Two projects during this period best exemplify this trend, the creation of the Windmill Hill city farm, and the campaign against the creation of the Avon Gorge hotel, two projects that all these societies supported. The Avon Gorge hotel was a proposed extension to the existing hotel that would be both larger than the original and would sit just beneath it in the valley. Its proposed design followed the brutalist aesthetic that was popular at the time, however it was not with the members of the CHIS, BVEG, BLSM, and BFOTE. They described it as a ‘monster hotel project’ that would ‘generate even more traffic’ and declared it would ‘destroy the existing balance between natural environment and townscape’ in an open letter they all signed in 1971 from ‘the citizens of Bristol and residents of Clifton’. The scale of the proposal was enough to bring everyone together against both its aesthetics and environmental consequences. That natural space mattered to the identity of the city.
For the founders of Windmill Hill city farm, known as “the dustbin group”, community and identity were central to their project, indeed they were the reason behind it. The project began in 1976 and was created out of an area of land that had previously been housing but had been heavily bombed during the war and had lain derelict since. In the first public document the dustbin group produced they were very clear as to the reasons behind their project:
‘local government structure plans of the 50s and 60s took little into account of the needs of inner-city communities – land was rezoned, urban motorways planned, industries relocated, houses and shops demolished, land left derelict and thus communities destroyed’
They felt left behind and overlooked, and what characterised that abandonment was rubble and motorways and crumbling buildings: urban decay. What a farm could achieve then, with trees and sheep and vegetables, was a departure from that. Nature was both a representation of, and a means of, urban renewal and the building of community and identity. The dustbin group’s main argument in favour of the farm was that it would bring jobs to the area through ‘community industry, project staff, and work experience’. It would repurpose derelict land, create jobs and a community hub, and prevent the construction of a lorry park that had been proposed to be built there. The conservation of nature or the health of their lifestyles was not on their minds, these things were simply tangential benefits of the project.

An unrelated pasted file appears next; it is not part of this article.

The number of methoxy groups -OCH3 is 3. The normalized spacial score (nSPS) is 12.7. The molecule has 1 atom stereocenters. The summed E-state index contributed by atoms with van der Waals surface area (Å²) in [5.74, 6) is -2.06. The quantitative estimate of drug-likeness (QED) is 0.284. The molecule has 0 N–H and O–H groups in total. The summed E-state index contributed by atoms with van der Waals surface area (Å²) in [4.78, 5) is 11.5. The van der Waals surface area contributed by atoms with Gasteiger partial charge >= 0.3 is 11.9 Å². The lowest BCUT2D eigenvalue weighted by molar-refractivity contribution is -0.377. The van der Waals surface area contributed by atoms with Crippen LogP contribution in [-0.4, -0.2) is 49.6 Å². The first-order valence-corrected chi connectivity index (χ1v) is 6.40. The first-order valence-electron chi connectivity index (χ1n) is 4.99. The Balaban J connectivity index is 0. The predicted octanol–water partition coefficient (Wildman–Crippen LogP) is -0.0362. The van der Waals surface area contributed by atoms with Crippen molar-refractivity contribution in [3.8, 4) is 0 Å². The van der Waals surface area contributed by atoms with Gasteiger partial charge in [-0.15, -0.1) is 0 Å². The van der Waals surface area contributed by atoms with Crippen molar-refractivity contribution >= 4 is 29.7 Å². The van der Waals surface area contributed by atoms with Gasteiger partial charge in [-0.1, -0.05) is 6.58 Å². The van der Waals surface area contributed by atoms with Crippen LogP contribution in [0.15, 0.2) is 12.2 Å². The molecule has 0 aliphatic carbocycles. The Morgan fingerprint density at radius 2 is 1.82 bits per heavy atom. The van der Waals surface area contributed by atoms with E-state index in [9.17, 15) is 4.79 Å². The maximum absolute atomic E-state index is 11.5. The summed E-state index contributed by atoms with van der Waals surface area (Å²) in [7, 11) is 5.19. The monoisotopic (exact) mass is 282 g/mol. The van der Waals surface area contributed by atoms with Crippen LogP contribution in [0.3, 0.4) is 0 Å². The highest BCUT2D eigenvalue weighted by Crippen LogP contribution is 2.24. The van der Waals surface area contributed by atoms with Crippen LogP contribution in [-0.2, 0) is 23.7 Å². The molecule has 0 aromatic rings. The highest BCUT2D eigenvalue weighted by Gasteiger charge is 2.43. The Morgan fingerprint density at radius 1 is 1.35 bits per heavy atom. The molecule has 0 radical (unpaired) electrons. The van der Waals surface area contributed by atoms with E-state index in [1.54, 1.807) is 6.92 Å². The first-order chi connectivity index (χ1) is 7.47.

Why did all these societies, projects, and campaigns emerge at the same time in Bristol during the late sixties and early seventies? Threats to the environment and earth’s ecosystems were not new. Deforestation, species extinctions, poor air quality, and urban sprawl had existed for decades. What had changed was the character of Bristol itself in the wake of post-war redevelopment and the rise of the car. These changes highlighted to many people the importance of the natural world to their lives, but not in the same way for every person, hence the variety of societies created. For some it made them recognise its importance in town planning and architecture, for others in their lifestyles, and for others in the wider picture of global ecosystems and environmental forces. The natural world was and is many things to many people, and these societies, with their divergent philosophies around the relationship between human and environment, demonstrated that. The common strand that ran between them all at this time however, and the spark that ignited the explosion in the creation of these sorts of groups, was a fear that the communities and identity of Bristol were being damaged and a belief that nature could act as a force to heal them.
Author/Publisher: Louis Lorenzo
Date of Publication: 28th of May 2020